GAO Report Continues USPACECOM HQ Saga

GAO Report Continues USPACECOM HQ Saga

The Government Accountabilty Office released its full report today assessing whether the Air Force followed proper procedures in choosing the Redstone Arsenal in Huntsville, AL as the preferred location for U.S. Space Command headquarters. Colorado politicians and many in the national security space community want it to remain in Colorado Springs and believe the selection of Alabama was a political gift by former President Trump in the closing days of his presidency. GAO does not resolve that question because details on what transpired in the White House are classified, but it adds more to the public record on what did happen.

Like the report from the DOD Inspector General last month, the GAO report does not explicitly explain Trump’s direct involvement, which centered on a January 11, 2021 meeting in the White House days before his term ended. The content of those conversations was determined to be classified so neither the DOD IG nor GAO could disclose who said what.

The full report released by GAO today had to clear a classification review, which is why it became public only now, not when it was initially submitted to Congress on May 13, two days after the heavily redacted DOD IG report.

GAO listed the types of content it had to remove in order to make the report public including “deliberations before a January 11, 2021, meeting at the White House involving high-ranking officials” and “the Air Force’s rationale for selecting Redstone Arsenal as the preferred location for U.S. Space Command headquarters.”

Then-Air Force Secretary Barbara Barrett nominally held decision-making authority for this basing decision, but the GAO reported there was no consensus among the people they interviewed who were at the meeting as to who made the decision that day.

Although the Air Force documented the general rationale for selecting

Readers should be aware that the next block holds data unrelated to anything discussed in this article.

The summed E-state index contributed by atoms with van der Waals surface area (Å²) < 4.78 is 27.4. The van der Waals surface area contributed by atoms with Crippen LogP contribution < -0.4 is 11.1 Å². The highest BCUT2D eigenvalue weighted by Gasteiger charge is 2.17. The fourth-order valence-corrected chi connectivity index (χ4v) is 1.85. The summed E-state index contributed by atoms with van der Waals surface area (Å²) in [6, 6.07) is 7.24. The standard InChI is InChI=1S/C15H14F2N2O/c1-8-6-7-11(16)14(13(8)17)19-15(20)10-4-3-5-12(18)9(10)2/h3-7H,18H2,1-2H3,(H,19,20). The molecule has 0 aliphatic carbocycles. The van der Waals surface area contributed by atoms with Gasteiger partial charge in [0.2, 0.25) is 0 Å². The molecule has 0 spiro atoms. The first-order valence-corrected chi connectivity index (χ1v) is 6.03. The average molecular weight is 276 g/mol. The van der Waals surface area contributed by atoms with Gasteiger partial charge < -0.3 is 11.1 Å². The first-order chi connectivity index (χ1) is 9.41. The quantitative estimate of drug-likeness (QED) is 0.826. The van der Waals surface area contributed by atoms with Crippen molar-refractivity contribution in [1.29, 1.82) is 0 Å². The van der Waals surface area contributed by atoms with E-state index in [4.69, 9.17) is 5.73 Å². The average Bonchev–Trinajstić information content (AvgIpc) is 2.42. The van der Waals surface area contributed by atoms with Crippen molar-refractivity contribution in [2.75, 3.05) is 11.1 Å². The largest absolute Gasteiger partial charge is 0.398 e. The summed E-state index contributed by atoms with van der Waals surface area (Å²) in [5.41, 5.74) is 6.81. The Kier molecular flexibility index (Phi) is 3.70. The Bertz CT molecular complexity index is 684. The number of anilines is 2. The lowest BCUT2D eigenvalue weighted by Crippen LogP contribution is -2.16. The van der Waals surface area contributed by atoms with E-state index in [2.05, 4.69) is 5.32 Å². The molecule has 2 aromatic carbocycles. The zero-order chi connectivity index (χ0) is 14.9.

Redstone Arsenal in an action memorandum and accompanying
documents,39 there was not consensus among the officials we
interviewed regarding who ultimately made the decision to name
Redstone Arsenal as the preferred location for U.S. Space Command
headquarters, including the role of the then President in making the
decision. For example, one former official stated that the then Acting
Secretary of Defense made the decision, with agreement from the
President and other senior officials. A second former official told us that
more clarity on who had authority to make the decision would have been
helpful, but that it seemed the authority to make the decision remained
with the Secretary of the Air Force and was not retracted by the
President. Air Force Strategic Basing Office officials stated that the then
Secretary of the Air Force retained the authority to make the decision on
the preferred location, and that she made that decision on January 12,
2021, as indicated in the action memorandum. — GAO

It was Barrett who announced the decision on January 12, however.

Redstone Arsenal in Huntsville was one of six locations that rose to the top in a second round of decision-making ordered by then-Secretary of Defense Mark Esper in 2020 after criticism of an initial attempt. The others are:

  • Peterson Space Force Base in Colorado Springs, CO, USSPACECOM’s temporary headquarters now;
  • Patrick Space Force Base, FL;
  • Joint Base San Antonio, TX;
  • Kirtland Air Force Base, NM; and
  • Offut Air Force Base, NE were the others.

Both the DOD IG and GAO reported that prior to the meeting at the White House, Huntsville was the top ranked choice using the Air Force basing criteria, but shortly before the meeting changes were made that favored Colorado Springs.

The DOD IG said they added a new factor — how long the facility would take to reach full operational capability. The DOD IG agreed adding that criterion was “reasonable,” but other changes made at the last minute resulted in two ratings favoring Colorado Springs that were “not supportable.”